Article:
Shoppers get head start on holidays with Fort Bliss bazaar
November 12, 2008
A line of shoppers formed at the doors of Stout Physical Fitness Center Saturday morning, waiting for the start of the Fort Bliss Noncommissioned Officers Wives' Club Holiday Bazaar.
At promptly 9 a.m., the first customers made their way past booth after booth of handmade crafts, baked goods and more, marking the bazaar's 21st year of holiday spirit. Organizers estimated the event, which housed more than 130 vendors, would draw a crowd of 3,000 to 3,500 over its two-day span.
While the bazaar is a hit with local shoppers, it serves a higher purpose, said Sue Gonzales, bazaar chairperson.
"We hold the bazaar to raise money for the NCO Wives' Club's welfare projects," she said. "We give the monies we earn from booth rentals and admission fees to both El Paso and Fort Bliss organizations."
This year, the club found an additional cause to support: Fort Bliss' Soldier and Family Assistance Center.
"We had a table out front to take up donations for our wounded warriors," Gonzales said. "And we partnered with them to let participants of the Wounded Warrior Walk [held immediately preceding the bazaar at Stout track Saturday] in free."
Stacy Massey and her family were a few of the Wounded Warrior Walk participants who made the short trek from the track to the gym.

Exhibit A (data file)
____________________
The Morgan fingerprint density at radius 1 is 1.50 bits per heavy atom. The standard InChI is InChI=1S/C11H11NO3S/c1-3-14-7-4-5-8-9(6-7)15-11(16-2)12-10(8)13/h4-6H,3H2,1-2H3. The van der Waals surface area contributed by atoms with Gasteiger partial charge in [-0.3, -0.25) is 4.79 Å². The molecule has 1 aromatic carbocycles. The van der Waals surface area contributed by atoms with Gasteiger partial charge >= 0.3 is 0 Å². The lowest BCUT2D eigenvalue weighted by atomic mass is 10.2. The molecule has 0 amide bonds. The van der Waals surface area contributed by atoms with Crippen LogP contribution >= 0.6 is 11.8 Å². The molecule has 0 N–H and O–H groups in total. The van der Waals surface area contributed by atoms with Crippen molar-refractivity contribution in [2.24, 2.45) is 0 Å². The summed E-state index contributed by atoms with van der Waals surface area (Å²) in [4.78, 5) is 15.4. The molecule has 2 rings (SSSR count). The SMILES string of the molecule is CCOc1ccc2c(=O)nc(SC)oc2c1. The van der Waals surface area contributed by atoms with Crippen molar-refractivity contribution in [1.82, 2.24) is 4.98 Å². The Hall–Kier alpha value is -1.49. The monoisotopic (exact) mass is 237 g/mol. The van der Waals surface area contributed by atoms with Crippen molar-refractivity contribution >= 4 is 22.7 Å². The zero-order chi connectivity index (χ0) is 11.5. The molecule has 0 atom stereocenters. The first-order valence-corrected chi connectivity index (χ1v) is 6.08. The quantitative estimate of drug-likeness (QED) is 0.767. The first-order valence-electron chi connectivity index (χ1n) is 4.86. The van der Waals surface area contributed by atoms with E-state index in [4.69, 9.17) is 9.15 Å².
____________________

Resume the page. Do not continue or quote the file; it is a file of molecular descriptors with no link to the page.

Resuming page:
"We were out at the Wounded Warrior Walk, so we came over here just to check it out, really," she said, noting that she hadn't been to one of the club's bazaars before. "It's pretty neat. They've got it set up really well, and there's lots of stuff, a lot more than I thought there would be."
In contrast, Barbara Cole has been a longtime supporter of the bazaar.
"I've been before, many times over the years, even when they had it at a hangar out on Biggs [Army Airfield]," she said. "I always enjoy it."
The best part of the bazaar, Cole said, is "seeing what wonderful things are created by some very wonderful people."
"I also like what the money goes for, toward the charities," she added.
The community appreciates the event, Gonzales said, and the feeling is mutual.
"We appreciate all the people who come," she said.